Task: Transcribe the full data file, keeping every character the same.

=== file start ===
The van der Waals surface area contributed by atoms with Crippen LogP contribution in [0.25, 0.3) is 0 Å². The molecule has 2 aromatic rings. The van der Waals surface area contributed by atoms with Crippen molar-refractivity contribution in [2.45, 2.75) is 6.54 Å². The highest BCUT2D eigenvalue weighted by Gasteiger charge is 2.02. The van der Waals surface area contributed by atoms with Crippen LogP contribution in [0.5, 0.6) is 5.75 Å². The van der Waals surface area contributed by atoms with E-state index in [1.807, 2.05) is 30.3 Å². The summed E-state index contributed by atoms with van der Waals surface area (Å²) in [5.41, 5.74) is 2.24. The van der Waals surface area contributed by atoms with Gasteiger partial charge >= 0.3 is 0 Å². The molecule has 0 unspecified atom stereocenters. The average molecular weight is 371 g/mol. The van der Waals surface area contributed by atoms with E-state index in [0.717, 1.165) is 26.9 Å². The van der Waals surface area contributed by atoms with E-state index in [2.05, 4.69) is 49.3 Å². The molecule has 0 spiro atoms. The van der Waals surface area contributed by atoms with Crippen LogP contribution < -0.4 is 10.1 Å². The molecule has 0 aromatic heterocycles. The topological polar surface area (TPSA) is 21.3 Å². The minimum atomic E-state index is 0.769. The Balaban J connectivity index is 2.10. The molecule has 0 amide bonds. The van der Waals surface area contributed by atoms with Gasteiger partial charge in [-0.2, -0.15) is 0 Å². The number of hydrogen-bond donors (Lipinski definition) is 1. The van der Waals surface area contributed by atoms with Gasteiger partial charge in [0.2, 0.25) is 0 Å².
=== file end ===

The van der Waals surface area contributed by atoms with Crippen LogP contribution in [0.25, 0.3) is 0 Å². The molecule has 2 aromatic rings. The van der Waals surface area contributed by atoms with Crippen molar-refractivity contribution in [2.45, 2.75) is 6.54 Å². The highest BCUT2D eigenvalue weighted by Gasteiger charge is 2.02. The van der Waals surface area contributed by atoms with Crippen LogP contribution in [0.5, 0.6) is 5.75 Å². The van der Waals surface area contributed by atoms with E-state index in [1.807, 2.05) is 30.3 Å². The summed E-state index contributed by atoms with van der Waals surface area (Å²) in [5.41, 5.74) is 2.24. The van der Waals surface area contributed by atoms with Gasteiger partial charge >= 0.3 is 0 Å². The molecule has 0 unspecified atom stereocenters. The average molecular weight is 371 g/mol. The van der Waals surface area contributed by atoms with E-state index in [0.717, 1.165) is 26.9 Å². The van der Waals surface area contributed by atoms with E-state index in [2.05, 4.69) is 49.3 Å². The molecule has 0 spiro atoms. The van der Waals surface area contributed by atoms with Crippen LogP contribution < -0.4 is 10.1 Å². The molecule has 0 aromatic heterocycles. The topological polar surface area (TPSA) is 21.3 Å². The minimum atomic E-state index is 0.769. The Balaban J connectivity index is 2.10. The molecule has 0 amide bonds. The van der Waals surface area contributed by atoms with Gasteiger partial charge in [-0.2, -0.15) is 0 Å². The number of hydrogen-bond donors (Lipinski definition) is 1. The van der Waals surface area contributed by atoms with Gasteiger partial charge in [0.2, 0.25) is 0 Å².